Islamabad: Prime Minister Nawaz Sharif on Wednesday pulled up the local administration and police for sectarian clashes in the Pakistani garrison city of Rawalpindi and ordered a crackdown on those responsible for the violence that claimed 11 lives.
Chairing a high-level meeting on the security situation, Sharif said the administration and police kept quiet on the spreading of "sectarian hatred" through loudspeakers and graffiti.
What happened in Rawalpindi last week was "criminal inaction" and law enforcement personnel should not show any slackness, he said.
Sharif directed police to fix "responsibility of criminal negligence by carrying out fair and neutral investigation into the Rawalpindi incident", said a statement from the premier`s office. He directed them to take "strict action" against those who have no regard for law and order.
"Speech inciting hatred, stone pelting and firing are unacceptable crimes. The criminal silence on the part of administration and police on the propagation of sectarian hatred through loudspeakers and wall chalking would not be tolerated," Sharif was?quoted as saying by sources.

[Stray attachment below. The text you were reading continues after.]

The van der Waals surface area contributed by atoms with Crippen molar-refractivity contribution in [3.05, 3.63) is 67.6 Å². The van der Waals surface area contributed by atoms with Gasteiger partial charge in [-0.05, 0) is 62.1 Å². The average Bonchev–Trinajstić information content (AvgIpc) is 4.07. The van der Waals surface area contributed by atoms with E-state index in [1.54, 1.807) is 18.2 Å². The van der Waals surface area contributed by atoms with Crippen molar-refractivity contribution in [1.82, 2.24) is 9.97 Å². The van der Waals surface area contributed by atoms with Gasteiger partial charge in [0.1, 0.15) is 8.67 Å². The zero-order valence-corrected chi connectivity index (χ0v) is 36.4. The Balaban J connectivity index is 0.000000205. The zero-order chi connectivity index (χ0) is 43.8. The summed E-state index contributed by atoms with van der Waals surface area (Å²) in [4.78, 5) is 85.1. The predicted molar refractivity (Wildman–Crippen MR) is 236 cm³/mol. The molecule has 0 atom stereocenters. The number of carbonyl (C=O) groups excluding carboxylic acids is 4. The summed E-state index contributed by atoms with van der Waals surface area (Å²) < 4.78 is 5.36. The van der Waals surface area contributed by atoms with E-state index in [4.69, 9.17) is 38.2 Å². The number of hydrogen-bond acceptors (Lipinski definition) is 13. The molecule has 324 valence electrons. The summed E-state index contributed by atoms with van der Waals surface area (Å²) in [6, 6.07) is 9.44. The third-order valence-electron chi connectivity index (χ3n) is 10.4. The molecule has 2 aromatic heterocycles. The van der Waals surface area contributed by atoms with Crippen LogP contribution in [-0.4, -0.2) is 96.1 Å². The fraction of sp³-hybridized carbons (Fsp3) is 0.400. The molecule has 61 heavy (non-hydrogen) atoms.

The "fatwa machinery", which has never?been stopped, is responsible for creating "monsters", he further said.
Sharif said one-sided action in Rawalpindi was unacceptable. Hate speeches and stone pelting are equally criminal, he added.
Noting the "negative role played by the social media" during the clashes? Sharif directed authorities to present a draft cyber law to tackle such matters "within days".
Punjab Police chief Khan Baig briefed the premier about Friday`s clashes that left 11 dead and 56 injured. He said there were no missing persons and nine suspects were arrested after being identified from video footage of the clashes.
Baig admitted to the failure of the local police leadership, the statement said. The violence erupted when a Muharram procession by Shias was passing by a Sunni madrassa. Following an altercation, the two groups clashed and exchanged fire. A nearby market was also torched. Sectarian tensions later spread to other cities in Punjab and Khyber-Pakhtunkhwa provinces.
Interior Minister Chaudhry Nisar Ali Khan, Punjab Chief Minister Shahbaz Sharif, Inter-Services Intelligence chief Lt Gen Zaheer-ul-Islam and Intelligence Bureau head Aftab Sultan attended the meeting.
This was the first time in years that curfew was imposed in Rawalpindi, which houses the army headquarters. The minority Shia community has often been the target of deadly violence perpetuated by Sunni extremist groups and the Taliban. At many places across Pakistan, one can see graffiti abusing Shias.